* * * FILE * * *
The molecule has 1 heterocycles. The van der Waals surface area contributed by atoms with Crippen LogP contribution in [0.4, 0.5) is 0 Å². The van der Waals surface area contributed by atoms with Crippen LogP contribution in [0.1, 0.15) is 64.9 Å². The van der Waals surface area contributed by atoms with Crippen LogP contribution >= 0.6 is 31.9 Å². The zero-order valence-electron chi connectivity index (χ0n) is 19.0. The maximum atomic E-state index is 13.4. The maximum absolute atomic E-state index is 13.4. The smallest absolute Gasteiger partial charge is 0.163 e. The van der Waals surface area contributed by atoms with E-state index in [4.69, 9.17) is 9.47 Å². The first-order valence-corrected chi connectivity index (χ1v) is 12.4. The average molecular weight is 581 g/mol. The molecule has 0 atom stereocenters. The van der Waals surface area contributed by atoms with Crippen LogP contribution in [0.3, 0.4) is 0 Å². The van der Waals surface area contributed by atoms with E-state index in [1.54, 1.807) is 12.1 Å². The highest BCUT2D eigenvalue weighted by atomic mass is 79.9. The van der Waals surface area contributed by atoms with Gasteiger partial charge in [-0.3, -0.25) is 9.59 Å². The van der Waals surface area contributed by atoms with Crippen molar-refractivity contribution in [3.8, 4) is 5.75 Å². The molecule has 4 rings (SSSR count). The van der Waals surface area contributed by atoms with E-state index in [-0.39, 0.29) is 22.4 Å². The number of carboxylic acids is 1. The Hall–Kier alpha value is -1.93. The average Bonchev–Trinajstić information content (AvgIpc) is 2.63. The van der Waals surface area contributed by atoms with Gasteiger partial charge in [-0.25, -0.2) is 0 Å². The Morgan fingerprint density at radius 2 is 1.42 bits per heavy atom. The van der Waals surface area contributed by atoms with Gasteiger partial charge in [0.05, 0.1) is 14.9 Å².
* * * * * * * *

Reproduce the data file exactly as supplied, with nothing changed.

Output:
The molecule has 1 heterocycles. The van der Waals surface area contributed by atoms with Crippen LogP contribution in [0.4, 0.5) is 0 Å². The van der Waals surface area contributed by atoms with Crippen LogP contribution in [0.1, 0.15) is 64.9 Å². The van der Waals surface area contributed by atoms with Crippen LogP contribution >= 0.6 is 31.9 Å². The zero-order valence-electron chi connectivity index (χ0n) is 19.0. The maximum atomic E-state index is 13.4. The maximum absolute atomic E-state index is 13.4. The smallest absolute Gasteiger partial charge is 0.163 e. The van der Waals surface area contributed by atoms with E-state index in [4.69, 9.17) is 9.47 Å². The first-order valence-corrected chi connectivity index (χ1v) is 12.4. The average molecular weight is 581 g/mol. The molecule has 0 atom stereocenters. The van der Waals surface area contributed by atoms with Crippen LogP contribution in [0.3, 0.4) is 0 Å². The van der Waals surface area contributed by atoms with E-state index in [1.54, 1.807) is 12.1 Å². The highest BCUT2D eigenvalue weighted by atomic mass is 79.9. The van der Waals surface area contributed by atoms with Gasteiger partial charge in [-0.3, -0.25) is 9.59 Å². The van der Waals surface area contributed by atoms with Crippen molar-refractivity contribution in [3.8, 4) is 5.75 Å². The molecule has 4 rings (SSSR count). The van der Waals surface area contributed by atoms with E-state index in [-0.39, 0.29) is 22.4 Å². The number of carboxylic acids is 1. The Hall–Kier alpha value is -1.93. The average Bonchev–Trinajstić information content (AvgIpc) is 2.63. The van der Waals surface area contributed by atoms with Gasteiger partial charge in [-0.25, -0.2) is 0 Å². The Morgan fingerprint density at radius 2 is 1.42 bits per heavy atom. The van der Waals surface area contributed by atoms with Gasteiger partial charge in [0.05, 0.1) is 14.9 Å².